When women fail to achieve career goals, leaders are prone to attribute it to a lack of self-confidence, say Darren T. Baker and Juliet Bourke for Harvard Business Review. And when women demonstrate high levels of confidence through behaviors, such as being extroverted or assertive, they risk overdoing it and, ironically, being labeled domineering.

Confidence is a highly gendered word aimed at and adopted by both women and men to explain away the slower progression of women at work. Research not only exposes the gendered nature of the confidence critique, but it also disrupts the positive association between confidence and workplace success.

Baker and Bourke found that the therapeutic effects of focusing on confidence are only temporary. Confidence was linked to more detrimental, longer-term effects, such as self-criticism, self-doubt and overall poorer mental health.

Plus, a focus on self-confidence is an individually oriented strategy that tends to distract senior leaders from addressing more entrenched organizational barriers to gender equality, including stereotyping, work design and the privileging of line roles over functional roles, which are more likely to be filled by women.

When organizations take the steps below, they can help put an end to weaponizing confidence:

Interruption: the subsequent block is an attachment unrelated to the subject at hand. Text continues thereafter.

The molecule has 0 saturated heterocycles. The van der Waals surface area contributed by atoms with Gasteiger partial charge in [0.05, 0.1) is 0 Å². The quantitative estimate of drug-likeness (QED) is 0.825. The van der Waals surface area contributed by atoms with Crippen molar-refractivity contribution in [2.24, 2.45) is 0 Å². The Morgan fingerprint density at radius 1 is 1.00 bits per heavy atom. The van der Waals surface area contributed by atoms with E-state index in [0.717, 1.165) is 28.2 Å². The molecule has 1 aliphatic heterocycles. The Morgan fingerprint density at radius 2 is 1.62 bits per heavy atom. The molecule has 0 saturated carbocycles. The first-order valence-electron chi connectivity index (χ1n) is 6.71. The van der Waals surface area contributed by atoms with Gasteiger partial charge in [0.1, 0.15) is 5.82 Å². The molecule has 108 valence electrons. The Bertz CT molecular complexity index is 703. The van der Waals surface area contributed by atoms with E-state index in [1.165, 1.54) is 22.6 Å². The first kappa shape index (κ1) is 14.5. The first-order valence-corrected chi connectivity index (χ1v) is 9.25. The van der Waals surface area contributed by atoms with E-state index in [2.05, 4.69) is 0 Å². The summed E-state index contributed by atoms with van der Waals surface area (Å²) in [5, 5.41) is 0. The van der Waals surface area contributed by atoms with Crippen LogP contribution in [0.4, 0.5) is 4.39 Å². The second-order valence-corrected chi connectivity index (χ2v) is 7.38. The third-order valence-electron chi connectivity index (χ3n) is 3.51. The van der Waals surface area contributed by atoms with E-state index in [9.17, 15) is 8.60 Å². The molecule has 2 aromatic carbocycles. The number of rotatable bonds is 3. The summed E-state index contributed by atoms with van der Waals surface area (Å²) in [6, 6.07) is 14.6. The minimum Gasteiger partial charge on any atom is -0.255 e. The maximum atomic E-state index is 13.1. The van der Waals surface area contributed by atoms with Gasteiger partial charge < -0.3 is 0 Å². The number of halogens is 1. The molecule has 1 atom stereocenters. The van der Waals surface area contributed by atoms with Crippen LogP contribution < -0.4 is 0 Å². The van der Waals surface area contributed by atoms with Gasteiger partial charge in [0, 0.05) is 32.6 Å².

1. Declaring a moratorium on the word confidence.

Until leaders can be certain that the confidence narrative is not gendered and weaponized against women, the focus on confidence be suspended, particularly in feedback sessions, performance and promotion reviews.

  1. Valuing vulnerability.

A more diverse workforce is calling into question old styles of leadership behavior and normative standards that have privileged incumbent groups. Placing more value on demonstrating humility and vulnerability can help to correct the overweighting of value placed on exuding confidence.

  1. Redesigning training programs.

Some organizations offer “women only” confidence building courses, reinforcing confidence as a gendered need. If individuals do require help in building their self-esteem, then as a bare minimum we suggest that such courses are based on individual needs, i.e. not limited by gender identity.